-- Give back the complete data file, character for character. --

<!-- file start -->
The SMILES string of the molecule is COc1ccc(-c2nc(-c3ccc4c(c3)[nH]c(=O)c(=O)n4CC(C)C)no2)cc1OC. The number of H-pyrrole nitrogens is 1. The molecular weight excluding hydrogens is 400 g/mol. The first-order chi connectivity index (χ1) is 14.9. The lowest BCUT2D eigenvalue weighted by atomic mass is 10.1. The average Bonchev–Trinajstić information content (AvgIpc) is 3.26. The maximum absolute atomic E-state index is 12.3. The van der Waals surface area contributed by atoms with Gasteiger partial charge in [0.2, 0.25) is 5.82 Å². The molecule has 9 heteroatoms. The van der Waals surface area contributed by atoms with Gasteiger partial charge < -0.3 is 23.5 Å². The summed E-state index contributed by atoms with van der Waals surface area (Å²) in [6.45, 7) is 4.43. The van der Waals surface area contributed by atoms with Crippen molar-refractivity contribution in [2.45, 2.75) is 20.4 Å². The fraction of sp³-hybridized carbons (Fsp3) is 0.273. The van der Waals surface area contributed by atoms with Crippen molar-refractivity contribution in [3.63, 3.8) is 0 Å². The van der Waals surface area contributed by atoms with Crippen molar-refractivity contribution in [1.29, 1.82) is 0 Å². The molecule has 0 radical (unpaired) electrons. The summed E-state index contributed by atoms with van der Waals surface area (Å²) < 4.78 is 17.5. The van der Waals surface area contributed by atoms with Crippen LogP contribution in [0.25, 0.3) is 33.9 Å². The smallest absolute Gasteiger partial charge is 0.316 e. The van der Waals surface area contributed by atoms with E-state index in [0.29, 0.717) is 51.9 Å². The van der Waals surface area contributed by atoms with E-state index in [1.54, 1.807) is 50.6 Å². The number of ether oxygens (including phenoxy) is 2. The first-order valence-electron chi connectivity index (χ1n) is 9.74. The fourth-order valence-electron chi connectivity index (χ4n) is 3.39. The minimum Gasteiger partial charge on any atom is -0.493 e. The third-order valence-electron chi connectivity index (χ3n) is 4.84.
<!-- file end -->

The SMILES string of the molecule is COc1ccc(-c2nc(-c3ccc4c(c3)[nH]c(=O)c(=O)n4CC(C)C)no2)cc1OC. The number of H-pyrrole nitrogens is 1. The molecular weight excluding hydrogens is 400 g/mol. The first-order chi connectivity index (χ1) is 14.9. The lowest BCUT2D eigenvalue weighted by atomic mass is 10.1. The average Bonchev–Trinajstić information content (AvgIpc) is 3.26. The maximum absolute atomic E-state index is 12.3. The van der Waals surface area contributed by atoms with Gasteiger partial charge in [0.2, 0.25) is 5.82 Å². The molecule has 9 heteroatoms. The van der Waals surface area contributed by atoms with Gasteiger partial charge < -0.3 is 23.5 Å². The summed E-state index contributed by atoms with van der Waals surface area (Å²) in [6.45, 7) is 4.43. The van der Waals surface area contributed by atoms with Crippen molar-refractivity contribution in [2.45, 2.75) is 20.4 Å². The fraction of sp³-hybridized carbons (Fsp3) is 0.273. The van der Waals surface area contributed by atoms with Crippen molar-refractivity contribution in [3.63, 3.8) is 0 Å². The van der Waals surface area contributed by atoms with Crippen molar-refractivity contribution in [1.29, 1.82) is 0 Å². The molecule has 0 radical (unpaired) electrons. The summed E-state index contributed by atoms with van der Waals surface area (Å²) < 4.78 is 17.5. The van der Waals surface area contributed by atoms with Crippen LogP contribution in [0.25, 0.3) is 33.9 Å². The smallest absolute Gasteiger partial charge is 0.316 e. The van der Waals surface area contributed by atoms with E-state index in [0.29, 0.717) is 51.9 Å². The van der Waals surface area contributed by atoms with E-state index in [1.54, 1.807) is 50.6 Å². The number of ether oxygens (including phenoxy) is 2. The first-order valence-electron chi connectivity index (χ1n) is 9.74. The fourth-order valence-electron chi connectivity index (χ4n) is 3.39. The minimum Gasteiger partial charge on any atom is -0.493 e. The third-order valence-electron chi connectivity index (χ3n) is 4.84.